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Author Topic: Vestment Horror  (Read 12037 times) Average Rating: 0
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arimethea
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« Reply #45 on: May 09, 2009, 09:07:18 AM »

What are the highbacks for anyway? How did they develop liturgically?

Most russian churches were frigidly cold and when parishoners would open a door, the cold air would rush in. So to keep the cold air off the back of the priest's neck, the high back was designed to block the rush of air.

-Nick

That is the folk story behind them but the truth is the Highbacks developed in Constantinople in order to keep the long hair of the monastics under the Phelon. Most of the outwards liturgical practices are based on a snapshot of the Constantinople practices that existed when the Nikonian reforms occured. It is interesting that in Greece the highbacks (which are not as high as the Russian style and also lack the stiff backing) are call Athonite.
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« Reply #46 on: May 09, 2009, 12:54:41 PM »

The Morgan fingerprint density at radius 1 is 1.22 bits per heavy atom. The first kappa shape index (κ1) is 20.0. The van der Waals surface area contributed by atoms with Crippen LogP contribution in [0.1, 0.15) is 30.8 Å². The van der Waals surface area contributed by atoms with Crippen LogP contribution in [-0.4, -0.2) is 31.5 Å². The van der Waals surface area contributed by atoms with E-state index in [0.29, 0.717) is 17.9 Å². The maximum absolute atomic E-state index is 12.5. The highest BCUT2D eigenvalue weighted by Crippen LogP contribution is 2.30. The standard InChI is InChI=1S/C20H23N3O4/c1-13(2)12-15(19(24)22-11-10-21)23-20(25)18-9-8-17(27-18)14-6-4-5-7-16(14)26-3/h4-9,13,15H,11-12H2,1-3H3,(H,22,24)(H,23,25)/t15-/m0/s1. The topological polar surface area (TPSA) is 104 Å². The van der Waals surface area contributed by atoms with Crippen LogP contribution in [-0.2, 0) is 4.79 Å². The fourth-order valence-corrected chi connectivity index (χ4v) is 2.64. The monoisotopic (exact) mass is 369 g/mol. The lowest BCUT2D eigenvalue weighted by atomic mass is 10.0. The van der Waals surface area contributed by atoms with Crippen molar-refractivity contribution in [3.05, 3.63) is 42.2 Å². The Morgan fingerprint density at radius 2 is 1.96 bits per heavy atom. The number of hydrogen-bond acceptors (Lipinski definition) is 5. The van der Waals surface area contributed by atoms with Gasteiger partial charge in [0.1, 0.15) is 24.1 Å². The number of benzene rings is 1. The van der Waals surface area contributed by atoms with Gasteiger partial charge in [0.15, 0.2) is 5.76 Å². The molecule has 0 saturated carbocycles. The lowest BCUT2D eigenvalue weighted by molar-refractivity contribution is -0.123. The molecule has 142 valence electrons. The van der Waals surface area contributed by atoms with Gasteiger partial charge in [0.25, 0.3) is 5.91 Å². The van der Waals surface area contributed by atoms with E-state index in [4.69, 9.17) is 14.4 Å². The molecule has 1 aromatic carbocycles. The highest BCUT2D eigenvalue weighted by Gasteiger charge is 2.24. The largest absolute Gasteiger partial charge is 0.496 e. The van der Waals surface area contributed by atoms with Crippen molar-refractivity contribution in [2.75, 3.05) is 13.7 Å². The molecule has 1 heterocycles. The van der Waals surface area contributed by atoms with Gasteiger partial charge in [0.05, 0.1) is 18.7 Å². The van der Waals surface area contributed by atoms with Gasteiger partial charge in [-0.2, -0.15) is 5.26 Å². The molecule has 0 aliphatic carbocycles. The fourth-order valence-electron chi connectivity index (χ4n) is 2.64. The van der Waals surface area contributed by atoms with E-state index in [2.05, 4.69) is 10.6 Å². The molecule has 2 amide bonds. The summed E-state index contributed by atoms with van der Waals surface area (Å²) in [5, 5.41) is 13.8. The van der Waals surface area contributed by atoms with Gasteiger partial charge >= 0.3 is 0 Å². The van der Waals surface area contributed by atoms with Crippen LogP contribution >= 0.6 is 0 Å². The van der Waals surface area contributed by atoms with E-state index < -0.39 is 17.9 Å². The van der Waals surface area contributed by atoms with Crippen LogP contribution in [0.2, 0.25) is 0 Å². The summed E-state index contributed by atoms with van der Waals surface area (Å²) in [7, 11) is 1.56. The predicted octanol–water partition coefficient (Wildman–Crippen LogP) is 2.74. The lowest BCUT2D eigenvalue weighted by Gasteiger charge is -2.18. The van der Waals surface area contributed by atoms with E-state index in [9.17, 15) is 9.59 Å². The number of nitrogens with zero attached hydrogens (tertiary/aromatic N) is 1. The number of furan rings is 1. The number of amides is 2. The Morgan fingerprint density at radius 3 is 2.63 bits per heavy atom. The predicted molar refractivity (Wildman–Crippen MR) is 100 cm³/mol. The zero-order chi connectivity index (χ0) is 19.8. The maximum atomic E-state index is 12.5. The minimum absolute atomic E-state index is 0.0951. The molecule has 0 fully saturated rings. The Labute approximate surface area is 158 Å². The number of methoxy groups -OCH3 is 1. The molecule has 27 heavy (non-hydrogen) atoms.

In the Armenian Church the priests wear a very high collar in back, that is attached separately.  I was told it was to protect the priest, since satan always strikes from behind.  Another folk piety, I am sure.   Smiley
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« Reply #47 on: May 09, 2009, 01:37:01 PM »

The beauty of vestments isn't something you find outside the Orthodox Church.

Shenanigans.

Just because some Roman Catholics and Anglicans have made an art out of hideous vestments doesn't mean others aren't beautifully made liturgical items.
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« Reply #48 on: May 10, 2009, 01:23:36 AM »

AAAAAAAAAAAAAAAAAAAAAAAAAAAAAAAAAAAAAAAAAAAAAAAAAAAAAAAAAAAAAAAAAAAAAAAAAAAAAAAAAAAAAAAAAAAAAAAAAAAAAAAAAAAAAAAAAAAAAAAAAAAAAAAAAAAAAAAAAAAAAAAAAAAAAAAAAAAAAAAAAAAAAAAAAAAAAAAAAAAAAAAAAAAAAAAAAAAAAAAAAAAAAAAAAAAAAAAAAAAAAAAAAAAAAAAAAAAAAAAAAAAAAAAAAAAAAAAAAAAAAAAAAAAAAAAAAAAAAAAAAAAAAAAAAAAAAAAAAAAAAAAAAAAAAAAAAAAAAAAAAAAAAAAAAAAAAAAAAAAAAAAAAAAAAAAAAAAAAAAAAAAAAAAAAAAAAAAAAAAAAAAAAAAAAAAAAAAAAAAAAAAAAAAAAAAAAAAAAAAAAAAAAAAAAAAAAAAAAAAAAAAAAAAAAAAAAAAAAAAAAAAAAAAAAAAAAAAAAAAAAAAAAAAAAAAAAAAAAAAAAAAAAAAAAAAAAAAAAAAAAAAAAAAAAAAAAAAAAAAAAAAAAAAAAAAAAAAAAAAAAAAAAAAAAAAAAAAAAAAAAAAAAAAAAAAAAAAAAAAAAAAAAAAAAAAAAAAAAAAAAAAAAAAAAAAAAAAAAAAAAAAAAAAAAAAAAAAAAAAAAAAAAAAAAAAAAAAAAAAAAAAAAAAAAAAAAAAAAAAAAAAAAAAAAAAAAAAAAAAAAAAAAAAAAAAAAAAAAAAAAAAAAAAAAAAAAAAAAAAAAAAAAAAAAAAAAAAAAAAAAAAAgh!

(breath)

AAAAAAAAAAAAAAAAAAAAAAAAAAAAAAAAAAAAAAAAAAAAAAAAAAAAAAAAAAAAAAAAAAAAAAAAAAAAAAAAAAAAAAAAAAAAAAAAAAAAAAAAAAAAAAAAAAAAAAAAAAAAAAAAAAAAAAAAAAAAAAAAAAAAAAAAAAAAAAAAAAAAAAAAAAAAAAAAAAAAAAAAAAAAAAAAAAAAAAAAAAAAAAAAAAAAAAAAAAAAAAAAAAAAAAAAAAAAAAAAAAAAAAAAAAA.....


Okay, Im done. 

Evil, evil vestments.